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Giants’ Logan Ryan says his position is “G-5 classified”

Yes, the veteran defensive back knows the drill with Joe Judge

Logan Ryan
Giants.com

Logan Ryan spent four years playing for Bill Belichick with the New England Patriots. Joe Judge, now head coach of the New York Giants, was a Patriots assistant at the time.

The two are now together with the Giants and when reporters on Monday asked Ryan, who was fresh off his first practice with the team, how he might expect to be used the 29-year-old knew exactly how he was expected to answer the question.

“Where I line up from week to week will definitely be G-5 classified, team first. Joe Judge will tell you later type of answer,” Ryan said via a Zoom videoconference.

Judge said last week that Ryan would “play a variety of roles” for the Giants.

Those could include boundary cornerback, slot cornerback, free safety and just about anything else Judge and defensive coordinator Patrick Graham can cook up.

Ryan was a boundary cornerback who played some slot early in his career. He transitioned to a slot cornerback playing some boundary in recent seasons. At 29 and in his eighth season, he expressed an interest during the offseason in playing safety.

“It’s been a lot of fun. I think the evolution is to be a DB and study all the positions and the arts of it. Like we talked about, I played perimeter corner a lot in my career and obviously played the slot position, safety. It’s a part of my game and whatever the team needs me to do from week to week. I think it gives us great versatility with myself, Jabrill Peppers. Julian Love is a former corner playing safety. I think that gives us position flexibility,” Ryan said.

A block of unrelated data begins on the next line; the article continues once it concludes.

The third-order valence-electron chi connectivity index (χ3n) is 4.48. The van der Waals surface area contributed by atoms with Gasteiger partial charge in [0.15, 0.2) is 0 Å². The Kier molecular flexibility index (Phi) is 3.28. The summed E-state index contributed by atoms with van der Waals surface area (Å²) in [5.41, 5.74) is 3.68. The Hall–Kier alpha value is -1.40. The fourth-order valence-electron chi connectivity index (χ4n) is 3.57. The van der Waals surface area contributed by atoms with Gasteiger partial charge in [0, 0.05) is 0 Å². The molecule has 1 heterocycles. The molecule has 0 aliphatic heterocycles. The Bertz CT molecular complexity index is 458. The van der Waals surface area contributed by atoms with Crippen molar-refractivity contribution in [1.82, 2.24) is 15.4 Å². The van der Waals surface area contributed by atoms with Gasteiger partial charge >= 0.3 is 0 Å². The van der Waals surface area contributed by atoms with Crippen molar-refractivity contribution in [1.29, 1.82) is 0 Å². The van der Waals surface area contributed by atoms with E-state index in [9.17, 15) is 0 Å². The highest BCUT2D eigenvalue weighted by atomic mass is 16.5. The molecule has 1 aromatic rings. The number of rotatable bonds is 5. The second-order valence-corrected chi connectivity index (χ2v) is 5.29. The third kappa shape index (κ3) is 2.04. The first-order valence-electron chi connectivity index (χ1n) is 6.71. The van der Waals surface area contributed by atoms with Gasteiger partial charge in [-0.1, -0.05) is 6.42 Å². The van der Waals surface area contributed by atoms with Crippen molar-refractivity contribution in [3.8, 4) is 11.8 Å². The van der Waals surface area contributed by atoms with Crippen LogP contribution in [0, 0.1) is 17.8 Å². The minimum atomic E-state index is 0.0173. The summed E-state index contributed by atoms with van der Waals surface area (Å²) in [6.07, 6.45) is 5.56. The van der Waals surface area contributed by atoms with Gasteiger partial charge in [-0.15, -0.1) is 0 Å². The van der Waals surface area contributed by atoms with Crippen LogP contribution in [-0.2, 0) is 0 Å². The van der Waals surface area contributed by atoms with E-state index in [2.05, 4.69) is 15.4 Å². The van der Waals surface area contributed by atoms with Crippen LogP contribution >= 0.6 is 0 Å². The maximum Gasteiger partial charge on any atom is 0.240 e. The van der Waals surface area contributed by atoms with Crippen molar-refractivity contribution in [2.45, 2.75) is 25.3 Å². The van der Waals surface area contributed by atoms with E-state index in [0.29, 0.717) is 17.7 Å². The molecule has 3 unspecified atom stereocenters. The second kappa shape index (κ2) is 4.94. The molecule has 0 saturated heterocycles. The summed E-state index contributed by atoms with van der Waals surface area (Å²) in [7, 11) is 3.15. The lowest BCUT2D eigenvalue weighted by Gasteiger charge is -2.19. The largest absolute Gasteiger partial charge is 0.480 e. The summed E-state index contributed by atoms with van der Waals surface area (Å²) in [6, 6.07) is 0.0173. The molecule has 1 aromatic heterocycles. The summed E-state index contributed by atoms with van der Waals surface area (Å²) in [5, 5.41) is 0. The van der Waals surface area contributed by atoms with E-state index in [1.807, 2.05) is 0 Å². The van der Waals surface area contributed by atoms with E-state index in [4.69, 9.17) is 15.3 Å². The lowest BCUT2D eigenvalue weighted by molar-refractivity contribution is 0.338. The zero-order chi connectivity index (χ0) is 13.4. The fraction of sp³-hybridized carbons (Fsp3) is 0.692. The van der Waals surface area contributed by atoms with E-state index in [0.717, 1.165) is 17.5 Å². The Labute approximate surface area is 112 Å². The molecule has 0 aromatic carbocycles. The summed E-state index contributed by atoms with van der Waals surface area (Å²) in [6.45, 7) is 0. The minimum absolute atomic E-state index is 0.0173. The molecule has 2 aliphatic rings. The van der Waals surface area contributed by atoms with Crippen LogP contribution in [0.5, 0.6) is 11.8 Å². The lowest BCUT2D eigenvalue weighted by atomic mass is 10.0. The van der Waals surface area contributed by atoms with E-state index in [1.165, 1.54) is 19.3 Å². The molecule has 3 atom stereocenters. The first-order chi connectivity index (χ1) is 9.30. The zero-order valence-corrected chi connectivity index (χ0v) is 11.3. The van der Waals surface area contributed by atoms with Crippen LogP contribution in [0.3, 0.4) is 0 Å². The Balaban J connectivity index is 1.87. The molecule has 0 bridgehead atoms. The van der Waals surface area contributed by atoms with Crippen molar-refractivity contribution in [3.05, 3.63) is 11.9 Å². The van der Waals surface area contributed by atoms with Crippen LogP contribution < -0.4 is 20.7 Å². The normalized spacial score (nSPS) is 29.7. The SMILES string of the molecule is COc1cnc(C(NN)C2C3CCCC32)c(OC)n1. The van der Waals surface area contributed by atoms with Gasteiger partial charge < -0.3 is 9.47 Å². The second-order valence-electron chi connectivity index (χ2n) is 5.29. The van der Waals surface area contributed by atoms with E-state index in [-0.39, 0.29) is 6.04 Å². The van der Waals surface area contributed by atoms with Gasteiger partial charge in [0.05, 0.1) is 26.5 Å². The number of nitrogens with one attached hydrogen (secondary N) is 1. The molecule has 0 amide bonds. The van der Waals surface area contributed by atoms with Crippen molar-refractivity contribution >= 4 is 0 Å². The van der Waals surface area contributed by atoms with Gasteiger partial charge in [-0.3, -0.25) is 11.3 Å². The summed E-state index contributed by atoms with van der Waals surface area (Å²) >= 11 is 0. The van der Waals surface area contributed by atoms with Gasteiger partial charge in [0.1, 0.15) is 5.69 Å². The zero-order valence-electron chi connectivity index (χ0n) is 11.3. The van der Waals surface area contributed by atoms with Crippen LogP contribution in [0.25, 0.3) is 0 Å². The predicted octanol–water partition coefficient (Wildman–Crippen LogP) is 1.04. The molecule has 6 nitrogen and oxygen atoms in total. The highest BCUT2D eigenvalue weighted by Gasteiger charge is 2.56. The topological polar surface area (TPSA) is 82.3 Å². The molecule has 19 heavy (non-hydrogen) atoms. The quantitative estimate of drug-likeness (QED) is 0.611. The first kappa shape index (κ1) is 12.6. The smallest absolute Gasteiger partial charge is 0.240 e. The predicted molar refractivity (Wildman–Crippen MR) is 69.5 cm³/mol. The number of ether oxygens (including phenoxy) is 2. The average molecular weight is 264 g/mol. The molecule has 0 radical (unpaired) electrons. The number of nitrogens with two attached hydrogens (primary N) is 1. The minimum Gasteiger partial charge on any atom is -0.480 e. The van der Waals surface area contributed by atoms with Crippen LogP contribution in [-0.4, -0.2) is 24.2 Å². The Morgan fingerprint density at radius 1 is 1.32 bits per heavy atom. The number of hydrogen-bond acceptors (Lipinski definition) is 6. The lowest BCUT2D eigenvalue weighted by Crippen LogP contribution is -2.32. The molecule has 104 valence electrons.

“Honestly, this is a matchup league. This isn’t 1980s football where you go out there and you have four positions, you run a four three which is two safeties and two corners. I think the game is evolving a little bit and I think the more positions flexibility you have, I think it gives you the ability to do more stuff on defense.”

Ryan said he would do “everything I can preparation wise” to be ready for next Monday’s season opener vs. the Pittsburgh Steelers despite just beginning work with his new team.

“Luckily, I have played for Pat Graham, I’ve played for Joe Judge before,” Ryan said. “It’s a system that I’m familiar with. I played in the system before in my career, so I think that helped me a little bit with the terminology and things of that nature.”

Ryan admitted that Judge and Graham had a lot to do with his decision to play for th eGiants.

“The Giants were not the only team interested. It was not my only offer,” he said. “Having a conversation on the phone definitely steered it his way and Pat Graham as well. We talked a lot about what I can bring and how they believed in me. I think this gave me the best ability to make plays and just showcase my talent for the team. 100 percent, it had a huge significance.”

In addition to his connections with Judge and Graham, Ryan is a Berlin, N.J. native who played collegiately at Rutgers. The Giants always appeared to make sense for Ryan as a free agent destination.

“It’s been a crazy year, you never know where you will end up, you never know how it’s going to go,” Ryan said. “Coming home was definitely something that I always thought about. Joe Judge, playing for him and the familiarity with him and Pat Graham like I said, was definitely a huge swing in that favor.”

Like most Americans during the COVID-19 pandemic, Ryan had more time in recent months to be around his family in Nashville.

“COVID gave me a ton of perspective. Like everybody, you’re not at work, you get to stay home a little more. I obviously haven’t been working for five months, it was Harley and my two kids. They’re used to having daddy,” Ryan said. “I’m the Phys Ed teacher, at my daughter’s kindergarten class. I do science, I do art and I do Phys. Ed and my wife does the other stuff. We just play all day. I really enjoyed being home with my family, enjoyed that time.”

Family time or not, Ryan said he is prepared to play.

“Obviously been a grinder in this league for a lot of years. Going into my eighth year here, I’ve played for some tough coaches, tough programs, played in a lot of big games. It was good to have that little mental break,” he said. “I’ve been preparing the whole time. I put myself through my own training camp with no cameras on me. Being able to come home and play 20 minutes from Rutgers and an hour from where I grew up, it’s a dream come true. I’m so grateful for the opportunity honestly.”